Heinrich, Baron Thyssen-Bornemisza de Kászon

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Heinrich Thyssen (Mülheim an der Ruhr, 31 October 1875 – Lugano-Castagnola, 26 June 1947), since June 22, 1907 Heinrich Freiherr Thyssen-Bornemisza de Kászon et Impérfalva, was a German-Hungarian entrepreneur and art collector.

Biography[edit]

He was the second son of German industrialist August Thyssen. Heinrich Thyssen had abandoned Germany as a young man and, after studying chemistry at the University of Heidelberg and philosophy at the University of London and obtaining a doctorate, he settled in Hungary in 1905 and married the Baroness Margit Bornemisza de Kászon et Impérfalva (Csetény, Veszprém, 23 July 1887 – Locarno, 17 April 1971) in Vienna or Budapest on 4 January 1906 and became a citizen of Austria-Hungary.

In Vienna on 22 June 1907 he was adopted by his father-in-law, Baron Gábor Bornemisza de Kászon et Impérfalva (Kolozsvár, 20 April 1859 – Budapest, 21 April 1915), the King's Chamberlain who, having no sons of his own, adopted Heinrich. The Emperor Franz Joseph I of Austria-Hungary granted him the hereditary title and rank of a baron in the Hungarian nobility in 1907, although the Hungarian republic's laws no longer recognize historical titles. His mother-in-law was English American Mathilde Louise Price (Wilmington, New Castle County, Delaware, 14 March 1865 – Locarno, 19 January 1959 and married at Vienna on 16 May 1883), related to Daniel M. Frost and John Kerry.[1]

The couple lived at the castle of Rohonc until after World War I and the uprising of Béla Kun, when they fled and moved to The Hague in the Netherlands from whence they directed some of the Thyssen commercial and industrial interests, including the Bank voor Handel en Scheepvaart. In 1926 he had refused to participate in the Vereinigte Stahlwerke AG, founded by his elder brother Fritz Thyssen, although becoming a board member, but kept his own inherited wealth, including his father's foreign investments and some German companies apart from the Thyssen steelworks, in a separate organization, the August Thyssensche Unternehmungen des In- und Auslandes, GmbH, today TBG (Thyssen-Bornemisza Group) Holdings N.V.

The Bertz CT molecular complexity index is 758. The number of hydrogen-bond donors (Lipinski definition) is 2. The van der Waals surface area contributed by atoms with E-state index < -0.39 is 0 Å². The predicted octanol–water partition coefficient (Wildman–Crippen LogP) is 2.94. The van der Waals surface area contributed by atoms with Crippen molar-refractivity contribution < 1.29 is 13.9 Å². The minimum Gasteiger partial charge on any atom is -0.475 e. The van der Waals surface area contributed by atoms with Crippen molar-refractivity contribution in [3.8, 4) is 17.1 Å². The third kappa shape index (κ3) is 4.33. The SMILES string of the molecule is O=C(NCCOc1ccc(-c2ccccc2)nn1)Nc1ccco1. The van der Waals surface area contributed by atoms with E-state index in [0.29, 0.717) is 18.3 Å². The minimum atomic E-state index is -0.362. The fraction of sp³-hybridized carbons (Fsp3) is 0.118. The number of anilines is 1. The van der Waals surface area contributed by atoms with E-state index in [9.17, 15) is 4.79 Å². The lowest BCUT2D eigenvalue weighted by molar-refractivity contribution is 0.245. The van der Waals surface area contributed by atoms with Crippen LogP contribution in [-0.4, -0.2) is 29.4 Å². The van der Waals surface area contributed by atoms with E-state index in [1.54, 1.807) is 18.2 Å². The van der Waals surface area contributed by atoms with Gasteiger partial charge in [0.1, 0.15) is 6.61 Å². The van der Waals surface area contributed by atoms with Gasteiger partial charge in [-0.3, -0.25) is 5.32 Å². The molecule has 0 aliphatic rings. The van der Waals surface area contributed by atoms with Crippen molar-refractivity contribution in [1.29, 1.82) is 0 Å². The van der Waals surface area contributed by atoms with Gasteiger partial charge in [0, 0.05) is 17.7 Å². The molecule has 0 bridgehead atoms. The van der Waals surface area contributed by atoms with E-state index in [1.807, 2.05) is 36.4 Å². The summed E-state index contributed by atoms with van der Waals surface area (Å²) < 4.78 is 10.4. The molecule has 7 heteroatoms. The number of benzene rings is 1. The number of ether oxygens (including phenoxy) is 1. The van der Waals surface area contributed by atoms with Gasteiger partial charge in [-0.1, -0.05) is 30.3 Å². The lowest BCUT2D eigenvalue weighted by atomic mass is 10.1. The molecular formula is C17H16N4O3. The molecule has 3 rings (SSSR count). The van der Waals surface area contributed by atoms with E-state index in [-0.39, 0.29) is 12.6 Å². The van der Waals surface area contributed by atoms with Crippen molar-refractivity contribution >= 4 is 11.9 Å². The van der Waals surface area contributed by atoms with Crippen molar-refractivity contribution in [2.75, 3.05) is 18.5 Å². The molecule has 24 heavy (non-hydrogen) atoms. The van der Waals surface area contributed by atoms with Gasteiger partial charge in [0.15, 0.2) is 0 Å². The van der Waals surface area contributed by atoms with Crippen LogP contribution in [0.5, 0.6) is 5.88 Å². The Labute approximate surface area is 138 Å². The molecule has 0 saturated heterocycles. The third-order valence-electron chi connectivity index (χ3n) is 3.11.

In 1932, he moved to Lugano and started to enlarge his art collection, to which he had already been adding new items since the 1920s. His preference was for classic and modern painting, although he disliked 20th-century painting. Among other works he bought the American banker Otto Hermann Kahn, Maecenas of the Metropolitan Opera House of New York, the painting Portrait of a Knight by Vittore Carpaccio, which currently remains in the collection. In Europe he bought from many famous collections other famous paintings such as the portrait of Henry VIII of England by Hans Holbein the Younger from the Spencer collection.

After divorcing his first wife 17 March 1932 he married, secondly, at Brussels on 29 August 1932 Else (Maud) Zarske (Feller) (Thorn, born 17 April 1909). They later divorced without issue. Thirdly, at Berlin on 15 November 1937, he married Gunhild von Fabrice (born Magdeburg, March 5, 1908), without issue. He died in Lugano in 1947.

Children[edit]

His children by first marriage were: